As Brig. Gen Duke DeLuca wrapped up his 32-year career with the U.S. Army Corps of Engineers in August, he contemplated the key to Louisiana’s massive, 50-year, $50 billion effort to prevent the southeastern portion of the state from being swallowed by the Gulf of Mexico.Unfortunately, we don't really do "moon-shot" level investing in any science that isn't primarily about blowing things up. (Recall the actual moon shot was, itself, about building rockets and beating the Soviets.)
DeLuca, an expert on the many threats facing the coast, said: “It will take a moon-shot type of investment in the science.”
Instead, when it comes to funding big projects with no obvious military purpose, we take bank-shots. So, instead of just putting money directly into coastal restoration, we see how much we can coax heavy industry to contribute to the cause. How do we do that? By selling them licenses to keep on throwing soot into the air in California.
Carbon credits, derived from the additional absorption of greenhouse gases from the air, can be put up for sale in two markets.See? Everybody wins! Well, OK, not everybody, really.
The first market is in California, where industrial facilities are required to make up for the amount of greenhouse gas they release by either finding ways to reduce those emissions or by buying carbon credits for reductions elsewhere. The second market is a voluntary market where companies look for ways to reduce their carbon footprint by purchasing carbon credits to offset greenhouse gases they release during the course of business.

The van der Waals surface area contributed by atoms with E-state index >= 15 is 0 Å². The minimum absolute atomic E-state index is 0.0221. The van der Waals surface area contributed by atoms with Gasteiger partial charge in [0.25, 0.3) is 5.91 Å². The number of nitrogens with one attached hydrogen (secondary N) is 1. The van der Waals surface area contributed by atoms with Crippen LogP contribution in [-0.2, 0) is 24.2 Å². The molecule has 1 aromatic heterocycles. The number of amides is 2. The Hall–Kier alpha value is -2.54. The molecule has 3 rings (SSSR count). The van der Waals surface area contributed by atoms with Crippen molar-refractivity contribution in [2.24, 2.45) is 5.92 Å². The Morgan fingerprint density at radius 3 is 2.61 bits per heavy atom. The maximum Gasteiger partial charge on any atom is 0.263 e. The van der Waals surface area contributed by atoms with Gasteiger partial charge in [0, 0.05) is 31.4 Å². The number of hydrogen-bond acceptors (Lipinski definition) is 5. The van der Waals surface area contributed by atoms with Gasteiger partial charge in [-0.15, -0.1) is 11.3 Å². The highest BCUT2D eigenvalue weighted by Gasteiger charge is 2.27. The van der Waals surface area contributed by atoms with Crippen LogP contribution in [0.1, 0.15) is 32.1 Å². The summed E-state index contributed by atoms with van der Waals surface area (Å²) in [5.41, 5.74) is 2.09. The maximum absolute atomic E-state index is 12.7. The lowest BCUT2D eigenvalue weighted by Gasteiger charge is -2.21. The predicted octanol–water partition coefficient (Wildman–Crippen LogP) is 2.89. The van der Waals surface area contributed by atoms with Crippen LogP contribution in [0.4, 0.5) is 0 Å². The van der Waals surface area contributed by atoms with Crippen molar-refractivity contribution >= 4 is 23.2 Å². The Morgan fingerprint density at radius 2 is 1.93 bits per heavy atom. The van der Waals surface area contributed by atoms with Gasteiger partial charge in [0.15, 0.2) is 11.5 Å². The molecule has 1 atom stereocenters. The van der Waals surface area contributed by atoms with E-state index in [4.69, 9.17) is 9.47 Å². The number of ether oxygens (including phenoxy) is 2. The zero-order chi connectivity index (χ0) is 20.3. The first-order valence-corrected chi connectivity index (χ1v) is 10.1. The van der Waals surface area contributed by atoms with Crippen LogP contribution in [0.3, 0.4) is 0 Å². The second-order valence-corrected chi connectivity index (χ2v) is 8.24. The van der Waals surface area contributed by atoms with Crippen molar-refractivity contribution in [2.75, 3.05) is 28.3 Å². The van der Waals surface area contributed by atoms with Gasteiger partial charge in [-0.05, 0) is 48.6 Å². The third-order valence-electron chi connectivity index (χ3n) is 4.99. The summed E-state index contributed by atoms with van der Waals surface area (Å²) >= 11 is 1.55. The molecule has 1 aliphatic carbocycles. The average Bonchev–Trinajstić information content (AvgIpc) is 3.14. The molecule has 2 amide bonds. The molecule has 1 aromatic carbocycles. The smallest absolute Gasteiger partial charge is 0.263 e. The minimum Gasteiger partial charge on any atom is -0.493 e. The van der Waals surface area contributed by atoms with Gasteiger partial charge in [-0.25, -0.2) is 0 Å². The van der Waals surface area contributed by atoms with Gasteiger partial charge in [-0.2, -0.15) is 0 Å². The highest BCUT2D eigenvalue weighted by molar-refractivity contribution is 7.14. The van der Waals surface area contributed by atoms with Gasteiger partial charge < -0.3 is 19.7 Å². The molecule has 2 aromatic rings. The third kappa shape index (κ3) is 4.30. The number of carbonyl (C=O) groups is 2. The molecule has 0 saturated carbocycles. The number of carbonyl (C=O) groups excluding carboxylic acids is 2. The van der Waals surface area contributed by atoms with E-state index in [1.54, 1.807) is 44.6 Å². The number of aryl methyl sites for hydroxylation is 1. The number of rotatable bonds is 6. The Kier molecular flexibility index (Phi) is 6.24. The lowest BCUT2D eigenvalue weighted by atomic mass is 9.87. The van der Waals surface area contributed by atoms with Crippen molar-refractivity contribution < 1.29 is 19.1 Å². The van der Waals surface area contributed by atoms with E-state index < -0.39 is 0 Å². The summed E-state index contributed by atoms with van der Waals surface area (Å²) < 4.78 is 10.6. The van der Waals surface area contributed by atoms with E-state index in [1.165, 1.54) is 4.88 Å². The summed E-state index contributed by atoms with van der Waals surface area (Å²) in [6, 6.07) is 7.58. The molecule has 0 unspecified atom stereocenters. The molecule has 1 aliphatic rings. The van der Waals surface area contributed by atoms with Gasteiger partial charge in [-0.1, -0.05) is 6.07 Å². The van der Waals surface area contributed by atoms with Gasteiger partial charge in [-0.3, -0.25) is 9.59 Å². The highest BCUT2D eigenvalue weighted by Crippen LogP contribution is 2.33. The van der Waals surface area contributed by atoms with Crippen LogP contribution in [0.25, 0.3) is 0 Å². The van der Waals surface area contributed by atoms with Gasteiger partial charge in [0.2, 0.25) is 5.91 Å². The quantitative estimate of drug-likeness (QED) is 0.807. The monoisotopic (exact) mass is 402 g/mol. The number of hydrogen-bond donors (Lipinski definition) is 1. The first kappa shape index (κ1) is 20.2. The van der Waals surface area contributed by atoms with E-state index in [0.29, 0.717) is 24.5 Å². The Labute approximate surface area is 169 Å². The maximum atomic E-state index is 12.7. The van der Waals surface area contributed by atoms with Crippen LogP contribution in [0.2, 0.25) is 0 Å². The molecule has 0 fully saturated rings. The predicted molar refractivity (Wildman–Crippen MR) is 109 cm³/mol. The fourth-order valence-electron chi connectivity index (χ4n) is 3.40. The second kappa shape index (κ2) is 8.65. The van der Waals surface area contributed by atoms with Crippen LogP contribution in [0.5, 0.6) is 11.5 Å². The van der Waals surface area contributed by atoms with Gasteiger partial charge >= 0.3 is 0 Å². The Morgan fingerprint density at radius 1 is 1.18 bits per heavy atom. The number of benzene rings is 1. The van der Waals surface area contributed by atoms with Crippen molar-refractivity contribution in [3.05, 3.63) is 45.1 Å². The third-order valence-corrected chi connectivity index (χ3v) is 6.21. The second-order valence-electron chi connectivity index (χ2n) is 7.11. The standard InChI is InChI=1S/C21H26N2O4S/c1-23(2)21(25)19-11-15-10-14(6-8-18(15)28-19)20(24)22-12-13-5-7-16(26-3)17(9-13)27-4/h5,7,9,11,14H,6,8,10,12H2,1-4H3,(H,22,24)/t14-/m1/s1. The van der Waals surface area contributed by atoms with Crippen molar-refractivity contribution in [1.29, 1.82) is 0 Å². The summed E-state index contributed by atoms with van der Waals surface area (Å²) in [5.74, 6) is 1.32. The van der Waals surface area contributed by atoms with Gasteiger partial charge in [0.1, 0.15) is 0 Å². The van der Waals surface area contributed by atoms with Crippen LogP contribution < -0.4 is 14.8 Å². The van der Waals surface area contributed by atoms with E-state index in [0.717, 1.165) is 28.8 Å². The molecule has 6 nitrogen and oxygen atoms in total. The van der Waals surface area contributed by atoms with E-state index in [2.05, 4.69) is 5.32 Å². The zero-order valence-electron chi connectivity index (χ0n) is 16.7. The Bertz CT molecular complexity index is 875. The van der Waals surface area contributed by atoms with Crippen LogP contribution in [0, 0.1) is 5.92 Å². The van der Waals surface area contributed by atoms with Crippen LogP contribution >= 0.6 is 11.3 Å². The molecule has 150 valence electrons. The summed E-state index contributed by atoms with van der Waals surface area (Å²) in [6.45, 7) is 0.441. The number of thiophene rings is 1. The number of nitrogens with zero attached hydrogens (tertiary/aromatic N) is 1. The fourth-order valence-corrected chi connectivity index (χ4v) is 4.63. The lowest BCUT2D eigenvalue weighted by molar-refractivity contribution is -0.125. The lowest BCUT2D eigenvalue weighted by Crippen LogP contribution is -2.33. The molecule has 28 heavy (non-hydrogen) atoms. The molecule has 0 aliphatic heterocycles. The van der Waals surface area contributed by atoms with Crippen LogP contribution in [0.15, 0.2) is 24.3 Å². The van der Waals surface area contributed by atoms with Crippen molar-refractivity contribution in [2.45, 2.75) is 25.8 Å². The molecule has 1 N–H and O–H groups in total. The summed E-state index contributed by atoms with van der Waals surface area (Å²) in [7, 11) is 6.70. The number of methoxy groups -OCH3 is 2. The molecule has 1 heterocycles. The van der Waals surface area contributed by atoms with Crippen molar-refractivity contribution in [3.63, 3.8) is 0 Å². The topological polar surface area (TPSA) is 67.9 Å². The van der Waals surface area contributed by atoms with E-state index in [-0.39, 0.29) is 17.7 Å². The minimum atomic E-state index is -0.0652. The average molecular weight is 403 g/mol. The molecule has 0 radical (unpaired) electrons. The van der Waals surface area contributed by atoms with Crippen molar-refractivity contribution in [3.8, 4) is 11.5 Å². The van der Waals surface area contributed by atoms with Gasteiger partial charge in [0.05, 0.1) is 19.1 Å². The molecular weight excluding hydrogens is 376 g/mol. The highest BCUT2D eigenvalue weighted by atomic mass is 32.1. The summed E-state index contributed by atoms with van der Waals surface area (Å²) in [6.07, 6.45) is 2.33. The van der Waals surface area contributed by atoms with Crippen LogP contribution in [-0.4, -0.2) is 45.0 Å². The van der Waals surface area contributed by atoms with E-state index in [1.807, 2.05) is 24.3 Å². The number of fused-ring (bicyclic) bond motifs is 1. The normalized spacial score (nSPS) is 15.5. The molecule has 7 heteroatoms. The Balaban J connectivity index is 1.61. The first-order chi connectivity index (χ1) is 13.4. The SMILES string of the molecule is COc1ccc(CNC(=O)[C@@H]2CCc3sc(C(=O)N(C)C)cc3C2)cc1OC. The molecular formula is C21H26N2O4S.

The regulatory market usually results in a higher price for the credits, but both could provide a market for Louisiana wetlands building, as imagined over the next 50 years in the state coastal master plan.
“I don’t see carbon fully funding a coastal restoration project, but I see it could help fund projects,” said Sarah Mack, one of the report’s authors and president and CEO of Tierra Resources.You know, it helps a little. But the polluters get to keep on polluting with a slightly clearer conscience. And that's really the point. If it wasn't we'd just go ahead and force the industries that cause environmental damage to pay for repairs. But we've already said we don't want to do that.